Report-Back on “Eco-Socialism or Extinction: Can We Overcome the Existential Threat of Capitalism?”

On Sunday, January 6th, 2019, around 80 people gathered at the Westside Peace Center to attend a panel discussion entitled “Eco-Socialism or Extinction: Can We Overcome the Existential Threat of Capitalism?” Organized by the Coalition for Peace, Revolution, and Social Justice (CPRSJ), co-sponsored by Extinction Rebellion Los Angeles and Sunrise Movement Los Angeles, and endorsed by System Change Not Climate Change-Los Angeles (SCNCC-LA), the event brought together a panel comprised of eco-socialists and climate-justice organizers, followed by a lively group discussion with participants.

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First, moderator Javier Sethness, Black Rose/Rosa Negra Anarchist Federation (personal capacity), introduced the panel and its speakers. Reviewing recent “climate alarms” and the August 2018 “Trajectories of the Earth System in the Anthropocene” paper, which describes the risks the “Earth system” faces due to biosphere degradation and the violation of environmental boundaries, beyond which feedback loops would render global warming a self-perpetuating phenomenon, resulting in the grim reality of “Hothouse Earth.” Identifying the primary obstacle to the realization of a global eco-socialist transition away from the path of climate breakdown as being capitalist hegemony and concentrated State power, whether in the hands of Donald Trump, Vladimir Putin, Xi Jinping, Mohammed bin Salman, or Jair Bolsonaro, he recommended a radical strategy characterized by managed decline, ecological restoration, “natural” geo-engineering, and green syndicalism.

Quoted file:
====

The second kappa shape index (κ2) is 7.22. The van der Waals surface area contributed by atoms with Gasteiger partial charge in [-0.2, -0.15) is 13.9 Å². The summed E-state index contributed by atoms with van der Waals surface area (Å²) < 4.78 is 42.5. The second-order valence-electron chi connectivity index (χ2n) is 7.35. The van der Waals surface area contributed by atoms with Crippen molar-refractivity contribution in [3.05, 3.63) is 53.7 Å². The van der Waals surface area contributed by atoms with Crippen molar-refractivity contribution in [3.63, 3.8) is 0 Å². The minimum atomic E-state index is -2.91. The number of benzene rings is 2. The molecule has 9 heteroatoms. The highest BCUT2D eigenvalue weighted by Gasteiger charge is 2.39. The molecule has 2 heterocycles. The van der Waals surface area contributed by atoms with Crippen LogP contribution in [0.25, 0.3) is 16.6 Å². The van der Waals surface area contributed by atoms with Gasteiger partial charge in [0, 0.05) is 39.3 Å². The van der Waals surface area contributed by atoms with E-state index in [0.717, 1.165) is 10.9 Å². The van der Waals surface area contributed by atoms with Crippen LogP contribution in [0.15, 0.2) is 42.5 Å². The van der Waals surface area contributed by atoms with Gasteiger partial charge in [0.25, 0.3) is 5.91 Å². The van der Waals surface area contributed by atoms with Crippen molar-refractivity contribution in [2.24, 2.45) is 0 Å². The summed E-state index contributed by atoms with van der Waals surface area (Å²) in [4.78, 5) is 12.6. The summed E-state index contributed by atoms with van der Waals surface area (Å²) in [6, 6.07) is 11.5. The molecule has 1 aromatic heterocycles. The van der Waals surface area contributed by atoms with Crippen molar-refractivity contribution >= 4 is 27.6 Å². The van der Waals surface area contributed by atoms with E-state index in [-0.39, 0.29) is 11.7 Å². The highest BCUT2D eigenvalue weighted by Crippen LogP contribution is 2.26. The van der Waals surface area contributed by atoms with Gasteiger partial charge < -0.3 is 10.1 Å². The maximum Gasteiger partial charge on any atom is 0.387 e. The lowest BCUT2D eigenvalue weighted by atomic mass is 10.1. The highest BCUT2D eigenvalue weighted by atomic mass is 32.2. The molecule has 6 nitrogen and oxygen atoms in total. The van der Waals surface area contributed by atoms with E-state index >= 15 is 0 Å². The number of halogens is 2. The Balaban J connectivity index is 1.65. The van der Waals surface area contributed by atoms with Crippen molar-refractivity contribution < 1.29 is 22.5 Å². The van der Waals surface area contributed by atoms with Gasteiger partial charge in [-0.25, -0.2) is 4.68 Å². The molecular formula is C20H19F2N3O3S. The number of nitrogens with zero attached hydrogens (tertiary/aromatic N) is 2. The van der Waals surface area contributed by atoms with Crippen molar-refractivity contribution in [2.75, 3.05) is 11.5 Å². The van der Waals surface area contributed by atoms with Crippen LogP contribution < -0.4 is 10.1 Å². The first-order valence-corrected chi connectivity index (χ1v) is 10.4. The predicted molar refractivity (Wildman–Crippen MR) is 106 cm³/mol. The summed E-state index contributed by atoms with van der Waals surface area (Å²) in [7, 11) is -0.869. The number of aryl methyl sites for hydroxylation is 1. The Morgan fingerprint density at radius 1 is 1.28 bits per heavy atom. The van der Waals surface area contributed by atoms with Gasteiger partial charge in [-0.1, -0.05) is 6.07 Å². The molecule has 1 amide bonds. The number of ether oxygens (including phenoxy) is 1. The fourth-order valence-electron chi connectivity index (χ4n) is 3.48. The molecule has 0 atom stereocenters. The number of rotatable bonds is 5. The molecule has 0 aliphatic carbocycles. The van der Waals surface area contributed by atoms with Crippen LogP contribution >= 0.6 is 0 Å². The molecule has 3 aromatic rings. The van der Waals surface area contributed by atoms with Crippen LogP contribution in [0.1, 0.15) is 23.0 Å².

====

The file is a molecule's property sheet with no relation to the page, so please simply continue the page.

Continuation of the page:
Next, Mariah Brennan Clegg, from the Bonfire Anarchist Collective and UC Santa Barbara Campus Marxist-Humanists, spoke in favor of eco-decentralization, following from their analysis that ecological devastation results from hierarchy, and that participatory solutions can help build popular community resilience. Clegg emphasized the dysfunctionality of centralized economic systems, resulting in the dyads of ‘sacrifice zones’ (such as the “cancer villages” of Louisiana or China) and ‘sanctuary zones’ (Beverly Hills, malls, gated communities). Instead, they argued in favor of the unification of bio-regions (or biological regions) with “techno-regions,” by which they mean spaces in which the trans-human dimension is integrated into production and social institutions designed for use-value in place of profit and self-management in place of domination.